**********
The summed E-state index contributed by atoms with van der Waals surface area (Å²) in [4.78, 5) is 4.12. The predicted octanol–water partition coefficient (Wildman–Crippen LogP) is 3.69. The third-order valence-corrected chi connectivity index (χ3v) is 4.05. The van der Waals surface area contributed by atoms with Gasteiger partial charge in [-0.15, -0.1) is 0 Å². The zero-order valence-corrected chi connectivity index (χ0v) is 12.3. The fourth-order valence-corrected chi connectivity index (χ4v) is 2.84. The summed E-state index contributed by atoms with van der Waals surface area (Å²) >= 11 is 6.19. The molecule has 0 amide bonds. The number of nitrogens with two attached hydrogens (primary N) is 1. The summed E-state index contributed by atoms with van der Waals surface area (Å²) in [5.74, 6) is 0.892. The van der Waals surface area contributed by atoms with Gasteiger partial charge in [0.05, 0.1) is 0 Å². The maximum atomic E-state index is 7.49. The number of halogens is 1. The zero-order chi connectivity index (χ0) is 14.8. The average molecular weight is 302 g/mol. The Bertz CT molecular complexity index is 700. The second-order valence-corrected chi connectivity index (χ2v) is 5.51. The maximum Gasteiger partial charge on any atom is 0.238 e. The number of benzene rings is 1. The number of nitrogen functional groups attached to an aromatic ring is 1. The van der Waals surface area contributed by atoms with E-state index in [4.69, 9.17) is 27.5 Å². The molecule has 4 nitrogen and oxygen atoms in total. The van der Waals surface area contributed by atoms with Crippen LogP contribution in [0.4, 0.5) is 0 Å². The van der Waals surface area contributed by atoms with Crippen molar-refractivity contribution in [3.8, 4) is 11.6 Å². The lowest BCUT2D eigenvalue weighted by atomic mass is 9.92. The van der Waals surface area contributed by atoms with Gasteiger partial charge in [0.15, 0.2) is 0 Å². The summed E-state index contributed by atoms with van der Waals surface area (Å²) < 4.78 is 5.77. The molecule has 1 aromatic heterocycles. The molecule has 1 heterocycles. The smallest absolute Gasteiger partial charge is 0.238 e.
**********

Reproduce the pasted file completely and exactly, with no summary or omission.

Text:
The summed E-state index contributed by atoms with van der Waals surface area (Å²) in [4.78, 5) is 4.12. The predicted octanol–water partition coefficient (Wildman–Crippen LogP) is 3.69. The third-order valence-corrected chi connectivity index (χ3v) is 4.05. The van der Waals surface area contributed by atoms with Gasteiger partial charge in [-0.15, -0.1) is 0 Å². The zero-order valence-corrected chi connectivity index (χ0v) is 12.3. The fourth-order valence-corrected chi connectivity index (χ4v) is 2.84. The summed E-state index contributed by atoms with van der Waals surface area (Å²) >= 11 is 6.19. The molecule has 0 amide bonds. The number of nitrogens with two attached hydrogens (primary N) is 1. The summed E-state index contributed by atoms with van der Waals surface area (Å²) in [5.74, 6) is 0.892. The van der Waals surface area contributed by atoms with Gasteiger partial charge in [0.05, 0.1) is 0 Å². The maximum atomic E-state index is 7.49. The number of halogens is 1. The zero-order chi connectivity index (χ0) is 14.8. The average molecular weight is 302 g/mol. The Bertz CT molecular complexity index is 700. The second-order valence-corrected chi connectivity index (χ2v) is 5.51. The maximum Gasteiger partial charge on any atom is 0.238 e. The number of benzene rings is 1. The number of nitrogen functional groups attached to an aromatic ring is 1. The van der Waals surface area contributed by atoms with E-state index in [4.69, 9.17) is 27.5 Å². The molecule has 4 nitrogen and oxygen atoms in total. The van der Waals surface area contributed by atoms with Crippen LogP contribution in [0.4, 0.5) is 0 Å². The van der Waals surface area contributed by atoms with Crippen molar-refractivity contribution in [3.8, 4) is 11.6 Å². The lowest BCUT2D eigenvalue weighted by atomic mass is 9.92. The van der Waals surface area contributed by atoms with Gasteiger partial charge in [0.15, 0.2) is 0 Å². The summed E-state index contributed by atoms with van der Waals surface area (Å²) < 4.78 is 5.77. The molecule has 1 aromatic heterocycles. The molecule has 1 heterocycles. The smallest absolute Gasteiger partial charge is 0.238 e.